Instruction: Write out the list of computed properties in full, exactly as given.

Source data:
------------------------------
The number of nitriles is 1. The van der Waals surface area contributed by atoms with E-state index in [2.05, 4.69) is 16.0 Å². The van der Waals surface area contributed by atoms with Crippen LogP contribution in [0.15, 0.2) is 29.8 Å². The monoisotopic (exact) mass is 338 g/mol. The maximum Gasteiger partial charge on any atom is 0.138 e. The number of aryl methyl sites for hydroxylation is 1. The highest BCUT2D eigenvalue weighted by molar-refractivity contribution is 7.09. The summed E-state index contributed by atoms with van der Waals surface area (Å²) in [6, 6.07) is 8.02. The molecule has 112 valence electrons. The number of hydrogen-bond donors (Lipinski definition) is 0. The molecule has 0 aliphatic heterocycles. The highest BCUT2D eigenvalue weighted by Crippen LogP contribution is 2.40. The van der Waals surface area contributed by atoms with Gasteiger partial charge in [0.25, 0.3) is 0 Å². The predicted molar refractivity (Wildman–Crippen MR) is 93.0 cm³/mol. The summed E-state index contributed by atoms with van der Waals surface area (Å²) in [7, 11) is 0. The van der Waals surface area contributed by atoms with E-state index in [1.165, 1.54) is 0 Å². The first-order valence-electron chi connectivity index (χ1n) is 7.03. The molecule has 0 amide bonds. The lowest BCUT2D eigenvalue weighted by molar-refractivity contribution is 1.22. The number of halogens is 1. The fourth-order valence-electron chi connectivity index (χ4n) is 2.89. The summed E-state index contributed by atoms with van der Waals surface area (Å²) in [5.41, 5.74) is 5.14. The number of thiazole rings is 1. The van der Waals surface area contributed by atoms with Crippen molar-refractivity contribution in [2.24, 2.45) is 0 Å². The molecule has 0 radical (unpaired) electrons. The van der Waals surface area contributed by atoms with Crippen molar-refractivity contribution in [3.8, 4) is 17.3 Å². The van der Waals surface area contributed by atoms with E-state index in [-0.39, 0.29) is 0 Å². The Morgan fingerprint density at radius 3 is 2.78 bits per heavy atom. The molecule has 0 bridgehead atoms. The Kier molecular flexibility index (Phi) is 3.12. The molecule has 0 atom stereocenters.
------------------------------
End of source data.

The number of nitriles is 1. The van der Waals surface area contributed by atoms with E-state index in [2.05, 4.69) is 16.0 Å². The van der Waals surface area contributed by atoms with Crippen LogP contribution in [0.15, 0.2) is 29.8 Å². The monoisotopic (exact) mass is 338 g/mol. The maximum Gasteiger partial charge on any atom is 0.138 e. The number of aryl methyl sites for hydroxylation is 1. The highest BCUT2D eigenvalue weighted by molar-refractivity contribution is 7.09. The summed E-state index contributed by atoms with van der Waals surface area (Å²) in [6, 6.07) is 8.02. The molecule has 112 valence electrons. The number of hydrogen-bond donors (Lipinski definition) is 0. The molecule has 0 aliphatic heterocycles. The highest BCUT2D eigenvalue weighted by Crippen LogP contribution is 2.40. The van der Waals surface area contributed by atoms with Gasteiger partial charge in [0.25, 0.3) is 0 Å². The predicted molar refractivity (Wildman–Crippen MR) is 93.0 cm³/mol. The summed E-state index contributed by atoms with van der Waals surface area (Å²) in [7, 11) is 0. The van der Waals surface area contributed by atoms with E-state index in [1.165, 1.54) is 0 Å². The first-order valence-electron chi connectivity index (χ1n) is 7.03. The molecule has 0 amide bonds. The lowest BCUT2D eigenvalue weighted by molar-refractivity contribution is 1.22. The number of halogens is 1. The fourth-order valence-electron chi connectivity index (χ4n) is 2.89. The summed E-state index contributed by atoms with van der Waals surface area (Å²) in [5.41, 5.74) is 5.14. The number of thiazole rings is 1. The van der Waals surface area contributed by atoms with Crippen molar-refractivity contribution in [2.24, 2.45) is 0 Å². The molecule has 0 radical (unpaired) electrons. The van der Waals surface area contributed by atoms with Crippen molar-refractivity contribution in [3.8, 4) is 17.3 Å². The van der Waals surface area contributed by atoms with E-state index in [-0.39, 0.29) is 0 Å². The Morgan fingerprint density at radius 3 is 2.78 bits per heavy atom. The molecule has 0 bridgehead atoms. The Kier molecular flexibility index (Phi) is 3.12. The molecule has 0 atom stereocenters.